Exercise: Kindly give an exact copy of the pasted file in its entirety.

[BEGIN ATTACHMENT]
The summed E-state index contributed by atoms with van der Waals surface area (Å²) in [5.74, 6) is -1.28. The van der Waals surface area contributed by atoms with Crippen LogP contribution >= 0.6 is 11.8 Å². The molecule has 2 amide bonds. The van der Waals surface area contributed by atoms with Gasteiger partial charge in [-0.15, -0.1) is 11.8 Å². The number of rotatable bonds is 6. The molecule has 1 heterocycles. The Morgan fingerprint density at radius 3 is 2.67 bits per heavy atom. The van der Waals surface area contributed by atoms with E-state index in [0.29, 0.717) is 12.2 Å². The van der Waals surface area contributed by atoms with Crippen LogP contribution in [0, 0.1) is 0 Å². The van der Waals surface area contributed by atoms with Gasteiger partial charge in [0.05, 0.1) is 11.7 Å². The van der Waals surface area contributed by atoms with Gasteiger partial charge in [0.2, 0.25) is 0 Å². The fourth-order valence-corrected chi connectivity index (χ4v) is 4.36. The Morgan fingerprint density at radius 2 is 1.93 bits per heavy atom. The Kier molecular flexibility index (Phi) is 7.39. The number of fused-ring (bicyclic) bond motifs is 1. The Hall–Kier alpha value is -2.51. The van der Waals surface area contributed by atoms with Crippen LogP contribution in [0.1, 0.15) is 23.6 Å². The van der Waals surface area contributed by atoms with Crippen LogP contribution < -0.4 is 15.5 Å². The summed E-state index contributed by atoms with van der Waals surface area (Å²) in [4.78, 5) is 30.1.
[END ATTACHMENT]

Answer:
The summed E-state index contributed by atoms with van der Waals surface area (Å²) in [5.74, 6) is -1.28. The van der Waals surface area contributed by atoms with Crippen LogP contribution >= 0.6 is 11.8 Å². The molecule has 2 amide bonds. The van der Waals surface area contributed by atoms with Gasteiger partial charge in [-0.15, -0.1) is 11.8 Å². The number of rotatable bonds is 6. The molecule has 1 heterocycles. The Morgan fingerprint density at radius 3 is 2.67 bits per heavy atom. The van der Waals surface area contributed by atoms with E-state index in [0.29, 0.717) is 12.2 Å². The van der Waals surface area contributed by atoms with Crippen LogP contribution in [0, 0.1) is 0 Å². The van der Waals surface area contributed by atoms with Gasteiger partial charge in [0.05, 0.1) is 11.7 Å². The van der Waals surface area contributed by atoms with Gasteiger partial charge in [0.2, 0.25) is 0 Å². The fourth-order valence-corrected chi connectivity index (χ4v) is 4.36. The Morgan fingerprint density at radius 2 is 1.93 bits per heavy atom. The Kier molecular flexibility index (Phi) is 7.39. The number of fused-ring (bicyclic) bond motifs is 1. The Hall–Kier alpha value is -2.51. The van der Waals surface area contributed by atoms with Crippen LogP contribution in [0.1, 0.15) is 23.6 Å². The van der Waals surface area contributed by atoms with Crippen LogP contribution < -0.4 is 15.5 Å². The summed E-state index contributed by atoms with van der Waals surface area (Å²) in [4.78, 5) is 30.1.